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How One Reporter Uncovered the US Role in a Mexico Massacre


The Making of a Massacre: ProPublica senior reporter Ginger Thompson reported from Allende, Mexico, about the country’s drug cartel and US involvement in murders. Screenshot: ProPublica.

“What do the streets look like in a town that is controlled by drug traffickers? How do you see that control? How does it manifest itself?” asked Pulitzer Prize-winning ProPublica senior reporter Ginger Thompson.

During the two years she spent investigating the role of the US Drug Enforcement Administration (DEA) in the 2011 massacre in Allende, Mexico, she worked to understand and portray that reality of life for citizens in Allende, many of whose family members were murdered by the Zetas, an ultra-violent crime syndicate.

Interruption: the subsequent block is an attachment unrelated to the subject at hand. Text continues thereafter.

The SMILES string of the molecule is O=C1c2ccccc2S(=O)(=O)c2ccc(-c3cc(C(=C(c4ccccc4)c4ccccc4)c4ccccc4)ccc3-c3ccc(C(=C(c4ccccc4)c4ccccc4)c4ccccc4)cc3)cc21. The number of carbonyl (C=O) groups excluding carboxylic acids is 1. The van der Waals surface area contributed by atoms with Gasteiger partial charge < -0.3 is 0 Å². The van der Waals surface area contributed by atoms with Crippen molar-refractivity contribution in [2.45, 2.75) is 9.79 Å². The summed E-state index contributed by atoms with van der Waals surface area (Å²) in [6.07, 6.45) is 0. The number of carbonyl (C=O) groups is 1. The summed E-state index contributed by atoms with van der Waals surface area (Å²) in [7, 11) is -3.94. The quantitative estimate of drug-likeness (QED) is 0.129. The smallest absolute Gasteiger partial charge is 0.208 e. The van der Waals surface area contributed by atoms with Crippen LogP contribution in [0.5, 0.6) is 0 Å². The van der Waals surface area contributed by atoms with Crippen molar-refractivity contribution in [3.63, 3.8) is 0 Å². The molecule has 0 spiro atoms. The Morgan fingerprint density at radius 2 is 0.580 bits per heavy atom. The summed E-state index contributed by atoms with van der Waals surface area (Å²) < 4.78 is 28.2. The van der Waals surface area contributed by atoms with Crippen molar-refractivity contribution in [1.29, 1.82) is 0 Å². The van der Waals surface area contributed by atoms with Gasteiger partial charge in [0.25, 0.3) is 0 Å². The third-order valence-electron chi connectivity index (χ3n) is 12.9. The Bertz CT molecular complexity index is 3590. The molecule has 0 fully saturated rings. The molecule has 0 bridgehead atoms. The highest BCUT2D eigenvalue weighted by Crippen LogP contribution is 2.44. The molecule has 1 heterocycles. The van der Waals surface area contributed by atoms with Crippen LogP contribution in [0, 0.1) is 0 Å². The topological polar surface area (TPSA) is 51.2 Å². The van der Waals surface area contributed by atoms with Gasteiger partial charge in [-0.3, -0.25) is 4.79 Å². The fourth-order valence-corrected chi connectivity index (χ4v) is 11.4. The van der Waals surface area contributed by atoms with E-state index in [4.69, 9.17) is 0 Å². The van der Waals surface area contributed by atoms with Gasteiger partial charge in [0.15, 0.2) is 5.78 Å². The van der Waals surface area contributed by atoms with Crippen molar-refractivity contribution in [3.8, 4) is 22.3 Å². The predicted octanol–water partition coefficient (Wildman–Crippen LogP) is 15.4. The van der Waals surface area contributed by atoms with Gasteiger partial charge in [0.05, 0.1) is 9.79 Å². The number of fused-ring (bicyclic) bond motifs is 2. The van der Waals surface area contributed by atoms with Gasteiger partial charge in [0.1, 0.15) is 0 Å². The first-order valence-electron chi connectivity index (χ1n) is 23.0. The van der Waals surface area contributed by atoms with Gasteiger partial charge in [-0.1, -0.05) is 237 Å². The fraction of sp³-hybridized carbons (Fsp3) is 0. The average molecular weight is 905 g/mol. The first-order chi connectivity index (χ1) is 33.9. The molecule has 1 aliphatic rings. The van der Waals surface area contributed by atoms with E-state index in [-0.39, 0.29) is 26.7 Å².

Her story, “How the US Triggered a Massacre in Mexico,” a joint publication between ProPublica and National Geographic, came out in June 2017. (It was also published in Spanish by Univision.)

The power and moral force of Thompson’s work is undeniable, and what is equally compelling is the poetics with which she manages to narrate and share stories. To discover this for yourself, download the new Audible podcast “The Making of a Massacre” in which Thompson, whose voice conveys the weight of the work she undertook, shares oral histories of those who went missing or died in Allende.